Burning questions on the Atiq assassination

A response to the gunning down of Atiq and Ashraf Ahmed by a reader which came in shortly after the news broke…

Bizarre. I don’t see any newspaper asking any useful questions despite all having seen the video clip.

Odd that there was no vetting of the media.

Odd that they headed out at 8.02pm at night (so one journalist maintains).

Odd that they were not taken in an ambulance right into the hospital.

Odd that they seemed to have outsize protection (for show it seems).

Odd that their counsel Vijay Misra (?) didn’t mention any complaint about physical discomfort by the brothers. This was described as routine. How so?

Odd that the brothers’ counsel, Vijay Misra, after the shooting appeared over eager to show the police had done the job and could not shoot on account of the ‘chaos created’. 

Odd that the protective detail didn’t fire or unholster any weapon. I counted almost 9 to 12 shots fired over a span of a few seconds. The police in close proximity to the assailants had automatic weapons. The assailant overpowered on the ground shows two policemen with automatic weapons. Not a single shot was fired in all this by any policeman it appears. And the three assailants shouting ‘Jai Shri Ram’ are led away in the most courteous and compassionate manner. They are not beaten or whacked as would have been the case were the police at all shamed. In other instances, armed attackers are done away with in no time at all.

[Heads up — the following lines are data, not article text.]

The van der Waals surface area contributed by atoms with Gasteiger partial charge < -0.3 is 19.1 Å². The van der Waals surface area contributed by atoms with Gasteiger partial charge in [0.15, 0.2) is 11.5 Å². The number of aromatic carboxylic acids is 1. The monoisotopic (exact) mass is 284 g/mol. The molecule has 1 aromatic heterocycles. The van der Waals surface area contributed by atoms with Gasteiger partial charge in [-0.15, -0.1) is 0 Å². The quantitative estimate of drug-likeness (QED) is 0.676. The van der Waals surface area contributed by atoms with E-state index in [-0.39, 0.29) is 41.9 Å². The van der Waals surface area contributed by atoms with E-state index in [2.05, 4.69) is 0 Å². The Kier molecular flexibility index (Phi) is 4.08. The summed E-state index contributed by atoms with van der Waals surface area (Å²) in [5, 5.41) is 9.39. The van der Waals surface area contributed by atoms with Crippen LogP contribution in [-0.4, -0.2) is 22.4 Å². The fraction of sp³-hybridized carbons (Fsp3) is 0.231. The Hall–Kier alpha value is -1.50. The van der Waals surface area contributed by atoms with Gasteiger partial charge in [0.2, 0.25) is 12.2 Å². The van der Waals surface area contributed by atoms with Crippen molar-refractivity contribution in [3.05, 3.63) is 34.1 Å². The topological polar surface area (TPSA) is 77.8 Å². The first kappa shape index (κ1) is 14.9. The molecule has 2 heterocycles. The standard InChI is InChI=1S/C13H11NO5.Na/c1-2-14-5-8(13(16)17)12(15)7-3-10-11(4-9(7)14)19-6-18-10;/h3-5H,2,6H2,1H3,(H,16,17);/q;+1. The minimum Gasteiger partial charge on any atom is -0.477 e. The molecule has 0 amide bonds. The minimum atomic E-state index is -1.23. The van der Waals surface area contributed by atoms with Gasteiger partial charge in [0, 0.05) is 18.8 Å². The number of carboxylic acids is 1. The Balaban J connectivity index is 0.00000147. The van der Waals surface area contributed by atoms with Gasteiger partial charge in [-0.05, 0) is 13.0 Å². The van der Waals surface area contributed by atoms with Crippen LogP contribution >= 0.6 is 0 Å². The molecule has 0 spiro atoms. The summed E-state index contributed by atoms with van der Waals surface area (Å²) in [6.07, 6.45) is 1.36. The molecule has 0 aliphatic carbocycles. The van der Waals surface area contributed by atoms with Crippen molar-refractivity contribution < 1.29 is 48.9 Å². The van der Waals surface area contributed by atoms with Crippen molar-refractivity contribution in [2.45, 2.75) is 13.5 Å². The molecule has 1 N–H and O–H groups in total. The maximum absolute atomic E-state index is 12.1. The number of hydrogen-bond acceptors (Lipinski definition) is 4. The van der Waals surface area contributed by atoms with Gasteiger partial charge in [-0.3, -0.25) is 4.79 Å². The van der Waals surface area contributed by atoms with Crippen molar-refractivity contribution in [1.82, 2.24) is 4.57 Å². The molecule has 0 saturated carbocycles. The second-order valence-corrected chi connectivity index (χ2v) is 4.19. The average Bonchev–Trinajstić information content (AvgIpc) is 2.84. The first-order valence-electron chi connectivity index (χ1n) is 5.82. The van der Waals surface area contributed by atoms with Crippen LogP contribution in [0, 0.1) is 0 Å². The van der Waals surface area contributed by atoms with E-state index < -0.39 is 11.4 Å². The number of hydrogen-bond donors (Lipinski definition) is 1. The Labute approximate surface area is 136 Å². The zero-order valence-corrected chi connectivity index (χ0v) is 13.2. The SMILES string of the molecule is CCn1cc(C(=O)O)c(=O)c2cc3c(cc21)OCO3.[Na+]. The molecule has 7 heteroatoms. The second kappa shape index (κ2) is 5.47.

Odd the reason given is the three assailants wanted to achieve fame? This is the nuttiest of excuses ever. They know a public shooting like this would send them to the gallows if not in for life. How then would they become dons? 

And no pertinent questions being asked by any media who are just lapping up the police version. Even independents seem to have no fire in the belly for this one.

No one has quizzed the actual journalists who were present in any detail.

This seems a knock-off of the Ahmad Shah Massoud Northern Alliance Afghan killing when TV reporters got in for an interview. That of course was real.

The whole business smacks of premeditation. It would be laughable were it not such a blatant show of lawlessness in a morally bankrupt state.”


Report on UP’s health profile

A reader, Ashish Pandey, wants The Wire to get on with showing the real state of health care in Uttar Pradesh:

“I request you kindly show the real image of the area where G20 is going to be held in the state of Uttar Pradesh. Just visit the biggest hospitals of that city (Varanasi) or any other city of that province. Except for Lucknow, which is the capital, and Noida, which is attached to India’s capital city of Delhi, the real health and medical situation in this state (which happens to be the most populated one in India) is extremely poor. I am not against any government. I just want you to show the poor health condition of this state which has been ignored by all governments over decades, in the hope that such coverage would prod its government to do something  about setting things right and getting other states across the country to pay more attention to healthcare.”